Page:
Hraerik slid up and into her and began thrusting deep within her and she writhed some more and wrapped her legs around his buttocks and held him deep within her as he struggled to withdraw and she thrust him in harder and he would withdraw only to be drawn in again and she kept this up as she moaned in orgasm and he could no longer hold off exploding within her. “Oh, you witch,” he whispered as he collapsed onto her and rolled off to the side. “I was going to use my glove, my lambskin glove,” he said, referring to his prophylactic sheath of lamb’s intestine.
“I’m sorry,” she whispered. “I guess Vatsayaya won that kissing contest,” and she rolled over on top of him. “Oh, I have never been kissed like that before! I don’t think Vatsayaya wrote that!”
“We didn’t even get halfway through it,” Hraerik said. “Gods I love you!”
“I have always loved you,” she replied.
The next morning Prince Hraerik stood on the main quay of Gardariki and he held Queen Silkisif in his arms. “I’m afraid to kiss you goodbye,” she whispered. “I’m still shaking from your kiss last night.” But Hraerik kissed her long and hard anyway, then sailed off in the shieldship of a squadron of the new, fast dromon warships, on his way to India with many scheduled stops along the way. “It’s the unscheduled stops that kill you,” he reminded himself.
Princess Helga was riding in her carriage at the head of a long column of the Fourth Kievan Legion, a ten thousand man force of crack Roman trained and equipped foot soldiers as they came upon the legion of Kievan cataphracts camped outside the walls of Iskorosten. It was a three day march for the legionnaires and a one day carriage ride for the princess before they stood before the siege of the city. The Kievan cataphracts blocked all access to the gates of the city but could not block access via the Uzh River. A military camp had been established in the dusty plain before the town and a pavilion had been erected in its center which Princess Helga now entered. She discussed strategy with the commander of the cataphracts and commended him on the slaughter of five thousand Drevjane warriors a few days prior. He informed her of the plan to bring in catapults and trebuchets to launch a flaming barrage on the town to set it alight.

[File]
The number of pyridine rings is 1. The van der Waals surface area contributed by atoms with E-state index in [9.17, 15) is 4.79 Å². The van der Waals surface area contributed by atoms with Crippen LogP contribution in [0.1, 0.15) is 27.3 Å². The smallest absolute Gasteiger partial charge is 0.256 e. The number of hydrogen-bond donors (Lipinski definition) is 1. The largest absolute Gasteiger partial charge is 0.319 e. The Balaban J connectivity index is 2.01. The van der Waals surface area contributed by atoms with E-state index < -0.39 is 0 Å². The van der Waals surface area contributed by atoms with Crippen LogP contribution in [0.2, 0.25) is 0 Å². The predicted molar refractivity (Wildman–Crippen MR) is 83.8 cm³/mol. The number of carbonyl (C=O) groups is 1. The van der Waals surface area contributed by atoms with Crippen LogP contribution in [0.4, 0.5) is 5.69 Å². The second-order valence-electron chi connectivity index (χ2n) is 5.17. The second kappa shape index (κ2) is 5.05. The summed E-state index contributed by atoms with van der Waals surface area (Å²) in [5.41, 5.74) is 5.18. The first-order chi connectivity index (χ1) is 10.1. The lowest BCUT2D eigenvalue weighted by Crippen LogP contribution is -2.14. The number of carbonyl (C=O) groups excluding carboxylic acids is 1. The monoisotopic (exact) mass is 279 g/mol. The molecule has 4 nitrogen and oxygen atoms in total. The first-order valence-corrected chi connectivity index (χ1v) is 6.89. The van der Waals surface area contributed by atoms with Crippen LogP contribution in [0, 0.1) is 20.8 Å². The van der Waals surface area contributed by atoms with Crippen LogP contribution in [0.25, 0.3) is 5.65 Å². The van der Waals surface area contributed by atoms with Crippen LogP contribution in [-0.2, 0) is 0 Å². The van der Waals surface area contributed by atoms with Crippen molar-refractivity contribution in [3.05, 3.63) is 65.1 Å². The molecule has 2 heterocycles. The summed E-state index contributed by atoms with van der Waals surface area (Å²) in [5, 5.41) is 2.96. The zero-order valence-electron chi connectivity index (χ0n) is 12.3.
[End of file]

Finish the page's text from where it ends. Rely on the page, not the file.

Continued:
The next day, two gravity trebuchets arrived from Kiev and were quickly set up and began launching fiery projectiles into the city. But the citizens of Iskorosten were very effective in dousing the flames using water drawn from the river, a stream of which flowed into the town. Even with the high firing rate and range of the trebuchets, the fire brigades of the town managed to keep up. The faster they put out the blazes that would erupt, the less chance there was of losing control and the people that lived in the wooden town of Iskorosten were very good at keeping fires under control. The Hraes’ commander even tried launching the fiery projectiles at night, but it just seemed to make it easier to spot where the projectile had landed and there was an added element of danger to his own men in dealing with flammable liquids and ballistae in the darkness. Princess Helga soon grew tired of the siege and returned to Kiev and her son there, leaving the military affairs to her generals.